‘Of course, I am perfectly willing to consider adding a “provide health care to poor children” organization to my list of charities.’
     
    And this is what they will all say to feel better about it.
     
    I’ve always been fascinated at the tremendous lack of understanding of the scope and power of private charity on the right.
     
    Now, in most states, children are automatically eligible for Medicaid even if their parents are not. But Ron has written on more than one occasion about Medicaid’s weaknesses.  My father was an eligibility worker for MediCal in California, so I know what he’s talking about.
     
    This is really insurance reform and not health care reform, but it addresses the most necessary aspects of insurance reform. I have mostly resigned myself to settling for insurance reform and continuing to work for health care reform.
     

  5. 5
    Ron Chusid says:

    Sure, if charity would take care of the problem this would be preferable. The reason the government gets involved is that charity cannot be relied upon to handle such problems.

    I wish they were not addressing coverage for the poor by expanding Medicaid. At least the legislation does call for increasing Medicaid payments to the same level as Medicare for primary care services.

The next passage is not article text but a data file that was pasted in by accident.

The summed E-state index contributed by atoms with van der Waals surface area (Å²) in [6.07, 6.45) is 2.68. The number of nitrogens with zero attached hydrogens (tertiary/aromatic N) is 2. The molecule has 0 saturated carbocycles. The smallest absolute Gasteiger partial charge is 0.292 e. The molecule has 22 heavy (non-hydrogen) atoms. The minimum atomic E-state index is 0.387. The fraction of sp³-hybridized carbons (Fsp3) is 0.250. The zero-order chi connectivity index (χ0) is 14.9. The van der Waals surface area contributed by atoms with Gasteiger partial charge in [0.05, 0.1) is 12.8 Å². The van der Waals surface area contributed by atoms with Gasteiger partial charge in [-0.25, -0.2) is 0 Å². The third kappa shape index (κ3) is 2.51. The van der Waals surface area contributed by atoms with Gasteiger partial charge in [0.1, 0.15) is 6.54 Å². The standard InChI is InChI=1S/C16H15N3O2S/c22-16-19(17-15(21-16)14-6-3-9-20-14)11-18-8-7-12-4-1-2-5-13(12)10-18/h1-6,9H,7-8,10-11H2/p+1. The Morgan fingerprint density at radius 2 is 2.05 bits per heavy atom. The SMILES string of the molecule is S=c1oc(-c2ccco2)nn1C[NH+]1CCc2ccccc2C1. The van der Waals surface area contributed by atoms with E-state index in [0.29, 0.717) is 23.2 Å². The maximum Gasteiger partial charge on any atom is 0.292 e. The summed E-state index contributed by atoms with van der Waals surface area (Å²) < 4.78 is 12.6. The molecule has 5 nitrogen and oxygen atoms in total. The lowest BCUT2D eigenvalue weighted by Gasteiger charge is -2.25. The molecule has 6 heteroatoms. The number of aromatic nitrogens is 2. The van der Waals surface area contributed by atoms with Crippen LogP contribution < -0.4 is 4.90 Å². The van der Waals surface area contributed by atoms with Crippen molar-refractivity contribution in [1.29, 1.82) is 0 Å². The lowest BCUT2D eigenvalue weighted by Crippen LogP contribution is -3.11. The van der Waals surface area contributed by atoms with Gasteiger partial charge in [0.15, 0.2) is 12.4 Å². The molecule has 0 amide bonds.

This should improve access but won’t entirely solve the problem. Even if primary care services are paid the same, I’m sure that many procedures done in primary care offices (such as EKG’s, basic lab) won’t be included in the pay hikes making total reimbursement still lower for Medicaid patients.

  6. 6
    Fritz says:

    It’s a fundamental difference on the core belief about what government is around for.  If you believe that government is supposed to handle all general problems, then, yeah, you go for government providing food and shelter and medical care and people getting hurt feelings and all that.  If you believe government is only the section of society that can legitimately initiate force then you tend to believe it should be limited to stopping violence and people have to deal with the rest of the laundry list of life issues themselves.
    It’s only marginally open to debate because it really is a difference founded on core principles.
     

  7. 7
    Ron Chusid says: